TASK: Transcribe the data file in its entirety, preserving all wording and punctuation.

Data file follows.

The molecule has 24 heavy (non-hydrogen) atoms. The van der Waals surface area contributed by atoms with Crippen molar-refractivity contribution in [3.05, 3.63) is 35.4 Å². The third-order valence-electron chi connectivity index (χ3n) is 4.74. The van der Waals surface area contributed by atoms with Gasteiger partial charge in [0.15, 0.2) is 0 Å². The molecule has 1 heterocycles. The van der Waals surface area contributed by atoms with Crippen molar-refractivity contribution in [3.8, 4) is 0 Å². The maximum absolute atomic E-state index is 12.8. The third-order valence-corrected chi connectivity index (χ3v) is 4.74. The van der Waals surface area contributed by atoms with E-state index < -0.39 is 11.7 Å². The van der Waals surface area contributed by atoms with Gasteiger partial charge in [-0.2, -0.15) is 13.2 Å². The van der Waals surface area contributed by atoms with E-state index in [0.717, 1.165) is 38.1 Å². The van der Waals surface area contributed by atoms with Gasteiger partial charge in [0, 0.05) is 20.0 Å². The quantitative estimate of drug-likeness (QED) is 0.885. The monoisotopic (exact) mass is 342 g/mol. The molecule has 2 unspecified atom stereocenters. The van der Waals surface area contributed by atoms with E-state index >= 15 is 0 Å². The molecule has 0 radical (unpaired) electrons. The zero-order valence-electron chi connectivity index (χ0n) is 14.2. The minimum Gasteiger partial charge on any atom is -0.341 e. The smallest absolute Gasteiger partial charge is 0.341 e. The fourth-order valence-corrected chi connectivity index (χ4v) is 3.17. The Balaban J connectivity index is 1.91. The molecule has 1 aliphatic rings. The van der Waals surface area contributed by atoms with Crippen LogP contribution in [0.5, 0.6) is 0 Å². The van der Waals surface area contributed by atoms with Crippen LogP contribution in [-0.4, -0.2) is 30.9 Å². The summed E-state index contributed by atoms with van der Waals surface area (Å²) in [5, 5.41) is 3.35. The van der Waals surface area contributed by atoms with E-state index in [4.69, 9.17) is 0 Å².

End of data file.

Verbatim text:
The molecule has 24 heavy (non-hydrogen) atoms. The van der Waals surface area contributed by atoms with Crippen molar-refractivity contribution in [3.05, 3.63) is 35.4 Å². The third-order valence-electron chi connectivity index (χ3n) is 4.74. The van der Waals surface area contributed by atoms with Gasteiger partial charge in [0.15, 0.2) is 0 Å². The molecule has 1 heterocycles. The van der Waals surface area contributed by atoms with Crippen molar-refractivity contribution in [3.8, 4) is 0 Å². The maximum absolute atomic E-state index is 12.8. The third-order valence-corrected chi connectivity index (χ3v) is 4.74. The van der Waals surface area contributed by atoms with E-state index < -0.39 is 11.7 Å². The van der Waals surface area contributed by atoms with Gasteiger partial charge in [-0.2, -0.15) is 13.2 Å². The van der Waals surface area contributed by atoms with E-state index in [0.717, 1.165) is 38.1 Å². The van der Waals surface area contributed by atoms with Gasteiger partial charge in [0, 0.05) is 20.0 Å². The quantitative estimate of drug-likeness (QED) is 0.885. The monoisotopic (exact) mass is 342 g/mol. The molecule has 2 unspecified atom stereocenters. The van der Waals surface area contributed by atoms with E-state index >= 15 is 0 Å². The molecule has 0 radical (unpaired) electrons. The zero-order valence-electron chi connectivity index (χ0n) is 14.2. The minimum Gasteiger partial charge on any atom is -0.341 e. The smallest absolute Gasteiger partial charge is 0.341 e. The fourth-order valence-corrected chi connectivity index (χ4v) is 3.17. The Balaban J connectivity index is 1.91. The molecule has 1 aliphatic rings. The van der Waals surface area contributed by atoms with Crippen LogP contribution in [0.5, 0.6) is 0 Å². The van der Waals surface area contributed by atoms with Crippen LogP contribution in [-0.4, -0.2) is 30.9 Å². The summed E-state index contributed by atoms with van der Waals surface area (Å²) in [5, 5.41) is 3.35. The van der Waals surface area contributed by atoms with E-state index in [4.69, 9.17) is 0 Å².